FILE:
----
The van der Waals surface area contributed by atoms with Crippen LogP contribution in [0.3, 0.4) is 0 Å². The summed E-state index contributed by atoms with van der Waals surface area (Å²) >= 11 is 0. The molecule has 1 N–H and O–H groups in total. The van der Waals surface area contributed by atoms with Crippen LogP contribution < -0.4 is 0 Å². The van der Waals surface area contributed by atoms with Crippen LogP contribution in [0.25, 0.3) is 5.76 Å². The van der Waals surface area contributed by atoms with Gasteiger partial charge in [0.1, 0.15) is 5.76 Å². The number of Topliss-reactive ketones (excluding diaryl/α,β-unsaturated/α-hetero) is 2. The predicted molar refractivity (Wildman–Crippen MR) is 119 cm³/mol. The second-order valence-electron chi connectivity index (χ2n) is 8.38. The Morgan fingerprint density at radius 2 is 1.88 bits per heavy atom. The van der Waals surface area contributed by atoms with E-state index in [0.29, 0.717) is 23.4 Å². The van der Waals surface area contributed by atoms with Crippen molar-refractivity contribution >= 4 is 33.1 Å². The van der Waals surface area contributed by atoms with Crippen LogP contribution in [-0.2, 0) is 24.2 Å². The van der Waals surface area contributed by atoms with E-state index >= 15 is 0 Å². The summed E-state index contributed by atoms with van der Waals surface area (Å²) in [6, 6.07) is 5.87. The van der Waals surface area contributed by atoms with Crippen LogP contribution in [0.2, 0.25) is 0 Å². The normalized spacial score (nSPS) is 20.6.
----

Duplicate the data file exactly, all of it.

The van der Waals surface area contributed by atoms with Crippen LogP contribution in [0.3, 0.4) is 0 Å². The summed E-state index contributed by atoms with van der Waals surface area (Å²) >= 11 is 0. The molecule has 1 N–H and O–H groups in total. The van der Waals surface area contributed by atoms with Crippen LogP contribution < -0.4 is 0 Å². The van der Waals surface area contributed by atoms with Crippen LogP contribution in [0.25, 0.3) is 5.76 Å². The van der Waals surface area contributed by atoms with Gasteiger partial charge in [0.1, 0.15) is 5.76 Å². The number of Topliss-reactive ketones (excluding diaryl/α,β-unsaturated/α-hetero) is 2. The predicted molar refractivity (Wildman–Crippen MR) is 119 cm³/mol. The second-order valence-electron chi connectivity index (χ2n) is 8.38. The Morgan fingerprint density at radius 2 is 1.88 bits per heavy atom. The van der Waals surface area contributed by atoms with E-state index in [0.29, 0.717) is 23.4 Å². The van der Waals surface area contributed by atoms with Crippen molar-refractivity contribution >= 4 is 33.1 Å². The van der Waals surface area contributed by atoms with Crippen LogP contribution in [-0.2, 0) is 24.2 Å². The van der Waals surface area contributed by atoms with E-state index >= 15 is 0 Å². The summed E-state index contributed by atoms with van der Waals surface area (Å²) in [6, 6.07) is 5.87. The van der Waals surface area contributed by atoms with Crippen LogP contribution in [0.2, 0.25) is 0 Å². The normalized spacial score (nSPS) is 20.6.